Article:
A new book, reviewed:
Even as their distance from Jewish values demonstrates that they are not legitimate heirs of the Jewish prophets, their role in providing cover for anti-Semitism cannot be dismissed or underestimated. The only Jew anti-Semites can tolerate in their midst is a Jew who has abandoned all the vestiges of Judaism and shows no traces of identification with the Jewish people. Promoting the abandonment of Judaism has always been high on the agenda of Jew-haters: From conversion to assimilation, no version of anti-Jewish sentiment has ever left the Jews with the option of defining their own identity on their own terms. If they wanted to survive, they had to accept what the outside world wanted them to be. And even as our age celebrates cultural diversity and religious freedom, the Jews are nonetheless barred from defining themselves in national terms. Some Jewish intellectuals, therefore, embrace anti-Zionism in order to become accepted in their liberal and progressive circles, where hatred for Israel is most rampant.
And this is highly convenient for the anti-Semites. It is no coincidence that the accusation that Israel was â€œborn in sinâ€ â€” on account of its responsibility for the birth of the refugee problem â€” has recently gained much currency in the West. For decades, Palestinian propaganda made that charge, with little success. But once Israeli historian Benny Morris came along and coined that â€œborn in sinâ€ expression, the charge gained credibility: This was an Israeli Jew, after all, with all the academic apparatus and footnotes. (The charge itself, I am at pains to point out, is still as false as it ever was. In The Jewish Divide, Efraim Karsh exposes the farrago of distortions and fabrications still peppering Morrisâ€™s work even after Morris took Israelâ€™s side after October 2000.)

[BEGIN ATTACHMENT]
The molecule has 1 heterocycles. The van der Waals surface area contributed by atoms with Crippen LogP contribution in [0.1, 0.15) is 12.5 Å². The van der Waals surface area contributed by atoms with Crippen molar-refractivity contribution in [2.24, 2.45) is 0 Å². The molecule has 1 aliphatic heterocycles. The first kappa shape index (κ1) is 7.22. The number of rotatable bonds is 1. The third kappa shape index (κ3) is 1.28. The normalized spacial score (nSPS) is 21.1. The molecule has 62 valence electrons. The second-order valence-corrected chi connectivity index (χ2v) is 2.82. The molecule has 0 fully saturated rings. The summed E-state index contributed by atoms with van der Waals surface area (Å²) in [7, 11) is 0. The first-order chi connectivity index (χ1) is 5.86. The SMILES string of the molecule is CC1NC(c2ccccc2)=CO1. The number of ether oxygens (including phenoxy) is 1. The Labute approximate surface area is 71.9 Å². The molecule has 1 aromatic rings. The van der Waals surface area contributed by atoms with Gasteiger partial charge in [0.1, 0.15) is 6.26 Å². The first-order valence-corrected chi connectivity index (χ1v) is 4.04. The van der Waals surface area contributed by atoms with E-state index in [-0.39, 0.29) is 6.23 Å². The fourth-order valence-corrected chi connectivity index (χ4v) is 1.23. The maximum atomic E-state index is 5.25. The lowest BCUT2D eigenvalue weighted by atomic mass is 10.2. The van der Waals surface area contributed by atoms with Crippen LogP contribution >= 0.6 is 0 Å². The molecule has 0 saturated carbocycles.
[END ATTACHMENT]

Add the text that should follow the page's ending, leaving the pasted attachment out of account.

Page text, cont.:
Read the whole thing. Then get the book.